Author(s): Faas AE, Spontn ED, Moya PR, Molina JC
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Abstract Previous human and animal studies have shown that specific memories arise during prenatal life as a function of fetal processing of chemosensory stimuli present in the amniotic fluid. Furthermore, the animal literature indicates that fetal exposure to alcohol modifies subsequent neonatal and infantile responsiveness toward the sensory attributes of the drug. The main goal of the present study was to analyze whether differential maternal alcohol consumption during pregnancy affects neonatal reactivity to ethanol odor. To achieve this goal, an initial experiment examined how healthy human neonates respond to olfactory stimuli. In this first experiment, newborns (postpartum age: 24-48 h) were evaluated in terms of motor responsiveness elicited by repetitive stimulation with either alcohol or lemon odors. Infants exhibited a marked increase in duration of overall body and head and facial activity when the odorants were first presented. In four successive trials, behavioral responsiveness progressively declined until reaching baseline values. The introduction of a novel odorant served to dishabituate the motor responses under analysis. In the second experiment newborn's reactivity to the mentioned odorants was evaluated as a function of maternal self-reported patterns of consumption of alcohol during gestation. Mothers were classified as frequent or infrequent drinkers. Babies born to frequent drinkers exhibited heightened reactivity toward ethanol odor when compared to newborns delivered by infrequent drinkers. No differences emerged when comparing the responses of both groups of infants elicited by a non-ethanol stimulus such as lemon. The results coupled with prior human and animal research suggest the possibility of intrauterine experience with alcohol odor that yields a sensory memory likely to be retrieved immediately after birth.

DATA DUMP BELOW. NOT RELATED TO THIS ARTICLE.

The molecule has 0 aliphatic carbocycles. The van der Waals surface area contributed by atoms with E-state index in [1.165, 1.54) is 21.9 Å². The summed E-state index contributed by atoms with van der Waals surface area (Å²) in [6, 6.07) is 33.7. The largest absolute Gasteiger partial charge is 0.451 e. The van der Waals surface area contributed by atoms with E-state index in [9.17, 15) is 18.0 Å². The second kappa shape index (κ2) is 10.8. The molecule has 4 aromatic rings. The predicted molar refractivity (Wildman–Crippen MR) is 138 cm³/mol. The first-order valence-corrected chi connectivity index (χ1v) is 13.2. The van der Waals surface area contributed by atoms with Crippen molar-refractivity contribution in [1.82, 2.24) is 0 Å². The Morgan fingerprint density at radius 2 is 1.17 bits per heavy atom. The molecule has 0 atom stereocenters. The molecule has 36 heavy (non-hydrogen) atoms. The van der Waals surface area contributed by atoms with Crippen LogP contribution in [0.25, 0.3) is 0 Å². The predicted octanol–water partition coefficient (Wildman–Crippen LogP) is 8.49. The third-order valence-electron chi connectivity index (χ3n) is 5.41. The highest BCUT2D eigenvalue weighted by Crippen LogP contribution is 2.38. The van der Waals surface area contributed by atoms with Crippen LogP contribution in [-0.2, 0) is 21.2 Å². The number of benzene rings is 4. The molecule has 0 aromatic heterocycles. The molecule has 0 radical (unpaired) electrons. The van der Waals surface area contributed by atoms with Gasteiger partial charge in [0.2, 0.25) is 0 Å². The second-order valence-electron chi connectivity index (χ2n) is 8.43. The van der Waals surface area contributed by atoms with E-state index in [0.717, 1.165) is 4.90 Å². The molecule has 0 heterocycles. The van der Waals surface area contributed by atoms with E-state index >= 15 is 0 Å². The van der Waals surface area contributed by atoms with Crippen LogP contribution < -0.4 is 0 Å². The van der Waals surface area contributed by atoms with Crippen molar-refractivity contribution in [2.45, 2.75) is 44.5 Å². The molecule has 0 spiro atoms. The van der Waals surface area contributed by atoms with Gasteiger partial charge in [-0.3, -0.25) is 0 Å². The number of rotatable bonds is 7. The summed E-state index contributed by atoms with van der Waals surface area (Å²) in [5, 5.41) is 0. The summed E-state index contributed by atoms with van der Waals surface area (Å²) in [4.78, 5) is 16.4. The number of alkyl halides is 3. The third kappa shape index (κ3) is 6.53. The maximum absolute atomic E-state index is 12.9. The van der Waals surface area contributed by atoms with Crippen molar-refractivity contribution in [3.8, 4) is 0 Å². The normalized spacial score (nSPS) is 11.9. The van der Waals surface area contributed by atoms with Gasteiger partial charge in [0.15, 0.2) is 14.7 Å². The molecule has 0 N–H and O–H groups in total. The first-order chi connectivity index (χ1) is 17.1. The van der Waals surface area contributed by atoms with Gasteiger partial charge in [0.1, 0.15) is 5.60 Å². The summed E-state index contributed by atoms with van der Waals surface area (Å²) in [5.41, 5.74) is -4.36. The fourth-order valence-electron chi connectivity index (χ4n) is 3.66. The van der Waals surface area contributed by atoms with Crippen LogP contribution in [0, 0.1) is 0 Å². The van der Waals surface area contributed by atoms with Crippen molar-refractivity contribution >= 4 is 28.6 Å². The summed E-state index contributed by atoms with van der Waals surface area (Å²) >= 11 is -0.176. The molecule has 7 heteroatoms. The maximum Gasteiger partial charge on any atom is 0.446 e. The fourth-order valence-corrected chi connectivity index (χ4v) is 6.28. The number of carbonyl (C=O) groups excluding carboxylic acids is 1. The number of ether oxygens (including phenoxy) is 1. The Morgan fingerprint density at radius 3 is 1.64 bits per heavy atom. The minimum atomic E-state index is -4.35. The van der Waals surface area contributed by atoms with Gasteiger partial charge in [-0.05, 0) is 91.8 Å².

This article was published in Alcohol
and referenced in Journal of Pregnancy and Child Health